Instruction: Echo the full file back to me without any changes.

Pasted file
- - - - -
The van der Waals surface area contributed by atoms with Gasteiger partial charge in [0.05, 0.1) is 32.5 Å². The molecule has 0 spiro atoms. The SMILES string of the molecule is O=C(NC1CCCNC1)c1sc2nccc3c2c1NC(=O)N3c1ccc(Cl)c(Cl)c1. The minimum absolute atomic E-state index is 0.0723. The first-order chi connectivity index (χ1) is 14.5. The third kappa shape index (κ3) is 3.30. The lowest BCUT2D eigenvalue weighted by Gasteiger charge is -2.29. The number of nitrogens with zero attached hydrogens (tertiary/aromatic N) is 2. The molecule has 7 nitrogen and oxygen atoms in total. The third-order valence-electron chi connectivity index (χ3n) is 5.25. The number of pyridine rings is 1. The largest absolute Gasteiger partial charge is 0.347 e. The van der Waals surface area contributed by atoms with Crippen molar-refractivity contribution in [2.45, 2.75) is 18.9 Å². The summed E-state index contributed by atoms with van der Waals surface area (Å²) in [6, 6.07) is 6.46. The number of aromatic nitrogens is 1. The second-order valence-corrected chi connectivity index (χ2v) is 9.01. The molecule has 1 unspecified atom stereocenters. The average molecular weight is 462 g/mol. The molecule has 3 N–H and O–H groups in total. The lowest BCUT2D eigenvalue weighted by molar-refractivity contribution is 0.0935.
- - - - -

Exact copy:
The van der Waals surface area contributed by atoms with Gasteiger partial charge in [0.05, 0.1) is 32.5 Å². The molecule has 0 spiro atoms. The SMILES string of the molecule is O=C(NC1CCCNC1)c1sc2nccc3c2c1NC(=O)N3c1ccc(Cl)c(Cl)c1. The minimum absolute atomic E-state index is 0.0723. The first-order chi connectivity index (χ1) is 14.5. The third kappa shape index (κ3) is 3.30. The lowest BCUT2D eigenvalue weighted by Gasteiger charge is -2.29. The number of nitrogens with zero attached hydrogens (tertiary/aromatic N) is 2. The molecule has 7 nitrogen and oxygen atoms in total. The third-order valence-electron chi connectivity index (χ3n) is 5.25. The number of pyridine rings is 1. The largest absolute Gasteiger partial charge is 0.347 e. The van der Waals surface area contributed by atoms with Crippen molar-refractivity contribution in [2.45, 2.75) is 18.9 Å². The summed E-state index contributed by atoms with van der Waals surface area (Å²) in [6, 6.07) is 6.46. The number of aromatic nitrogens is 1. The second-order valence-corrected chi connectivity index (χ2v) is 9.01. The molecule has 1 unspecified atom stereocenters. The average molecular weight is 462 g/mol. The molecule has 3 N–H and O–H groups in total. The lowest BCUT2D eigenvalue weighted by molar-refractivity contribution is 0.0935.